### awoo's blog

By awoo, history, 6 months ago, translation, 1814A - Coins

Idea: BledDest

Tutorial
Solution (awoo)

1814B - Long Legs

Idea: BledDest

Tutorial
Solution (awoo)

1814C - Search in Parallel

Idea: BledDest

Tutorial
Solution (BledDest)

1814D - Balancing Weapons

Tutorial

1814E - Chain Chips

Idea: BledDest

Tutorial
Solution (BledDest)

1814F - Communication Towers

Idea: Neon

Tutorial
Solution (Neon)  Comments (32)
 » I know it isn't an "issue", but in problem B the variable names are a,b while here they are n,m
 » In problem B, My thought was ternary search since the values tend to decrease at first and then increase but the problem I faced is that around the middle of the curve, the values don't necessarily keep changing in the same way (X-axis for max K length and Y-axis for cost) As you notice some irregularities, can this be handled using only ternary search or by iterating over a much smaller range of K's?
•  » » I tried a weaker 1-D case (go from 0 to n) there $\sqrt{n}$ seems to be the best leg size. (floor or ceil I don't remember) (somewhat related to the fact that $x + a/x$ minimizes at $x = \sqrt{a}$ and similar is the case with $x-1 + \lceil n/x \rceil$) But ofc the problem is going up a notch to the 2-D case. (new to code-forces and I don't know how to write in laTex etc, pardon me for that).
 » problem EF video solution for Chinese：BiliBili
•  » » why the rating result are not visible now?
•  » » » because it's an unrated round
 » Can anyone please elaborate on the solution of Problem D, please?
 » First question can be directly solved using concept of LDE Let g = gcd(2,k) If(n%g == 0) cout<
•  » » Perhaps, but I am not sure. According to this: https://cp-algorithms.com/algebra/linear-diophantine-equation.html#finding-the-number-of-solutions-and-the-solutions-in-a-given-intervalIf you have a solution (for which your check should be okay) you have infinitely many. However, I think we would also have to check if there is such a solution pair where both x and y are non-negative.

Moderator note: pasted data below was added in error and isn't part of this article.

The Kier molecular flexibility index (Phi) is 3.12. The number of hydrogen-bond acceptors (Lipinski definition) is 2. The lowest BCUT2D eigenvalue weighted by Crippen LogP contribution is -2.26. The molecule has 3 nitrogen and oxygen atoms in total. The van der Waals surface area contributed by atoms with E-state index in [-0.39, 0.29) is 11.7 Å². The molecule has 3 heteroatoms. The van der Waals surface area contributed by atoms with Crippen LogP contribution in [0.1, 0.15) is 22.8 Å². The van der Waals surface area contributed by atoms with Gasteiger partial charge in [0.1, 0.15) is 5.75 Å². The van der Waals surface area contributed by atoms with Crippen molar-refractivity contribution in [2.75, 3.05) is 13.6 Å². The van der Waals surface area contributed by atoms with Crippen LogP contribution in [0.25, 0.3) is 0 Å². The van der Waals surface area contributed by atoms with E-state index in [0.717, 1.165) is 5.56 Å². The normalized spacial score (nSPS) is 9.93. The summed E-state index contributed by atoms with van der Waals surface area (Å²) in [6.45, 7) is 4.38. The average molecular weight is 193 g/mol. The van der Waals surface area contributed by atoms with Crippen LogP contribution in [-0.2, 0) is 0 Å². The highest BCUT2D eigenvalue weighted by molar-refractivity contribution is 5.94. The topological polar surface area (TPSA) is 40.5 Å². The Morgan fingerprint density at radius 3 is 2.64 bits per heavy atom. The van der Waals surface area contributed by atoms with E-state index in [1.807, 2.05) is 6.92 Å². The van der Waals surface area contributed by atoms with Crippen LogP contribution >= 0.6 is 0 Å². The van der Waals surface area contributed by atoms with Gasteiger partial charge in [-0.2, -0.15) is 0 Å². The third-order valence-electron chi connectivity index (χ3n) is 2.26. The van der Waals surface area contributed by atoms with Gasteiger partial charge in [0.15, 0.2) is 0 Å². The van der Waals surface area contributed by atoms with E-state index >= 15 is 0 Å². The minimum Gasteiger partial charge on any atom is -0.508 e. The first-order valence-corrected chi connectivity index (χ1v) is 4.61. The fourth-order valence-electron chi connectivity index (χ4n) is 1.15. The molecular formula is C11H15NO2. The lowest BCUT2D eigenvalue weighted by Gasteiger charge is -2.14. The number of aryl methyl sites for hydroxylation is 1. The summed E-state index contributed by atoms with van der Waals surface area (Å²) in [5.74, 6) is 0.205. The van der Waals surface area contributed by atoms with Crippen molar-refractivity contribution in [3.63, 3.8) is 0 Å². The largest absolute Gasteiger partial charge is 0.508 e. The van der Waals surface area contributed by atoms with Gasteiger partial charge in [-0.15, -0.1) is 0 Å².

•  » » » 5 months ago, # ^ | ← Rev. 2 →   it'll work, we just need to check that c is divisible by gcd(a,b) (for ax+by=c). also if c is really the solution then it would be multiple of gcd(a,b) and since constraints already mentioned that k isn't negative we don't need to care about that cuz we aren't interested in finding out a and b cuz here it's already given a=2 and b=k.
 » A can be solved by just checking parity of n and k if (n % 2 == 0 || k % 2) yes else no 
•  » » Can you please give an explanation of this? Also, what is meant by parity check?
•  » » » 6 months ago, # ^ | ← Rev. 2 →   parity means it's odd or even.if n is even, it can be made with 2 coins. if n is odd then k must be odd as well otherwise it is not possible. exampleLet's check for specific N and all values of k. let N=7k=2 not possiblek=37= 3*1+2*2k=4 not possiblek=5 7=5*1+2*1k=6 not possiblek=7 7=7*1For a more formal proof prooflet n be written as coins of 2 denominations and k denominations as - n=2*a +k*b. Let k be even then n can be written as n=2*a+2*b*c n=2(a+b*c) Hence, if k is even then n must be even as well otherwise it's not possible.if k is odd then you can get all numbers from k to n by using one k coin and the other 2 denomination coins. k,k+2, k+4,k+6,k+8....nsince it's given k<=n we don't need to check cases where k>n
•  » » » » Amazing
•  » » nice solution. It takes me some time to understand your solution. How can I improve my problem solving skills?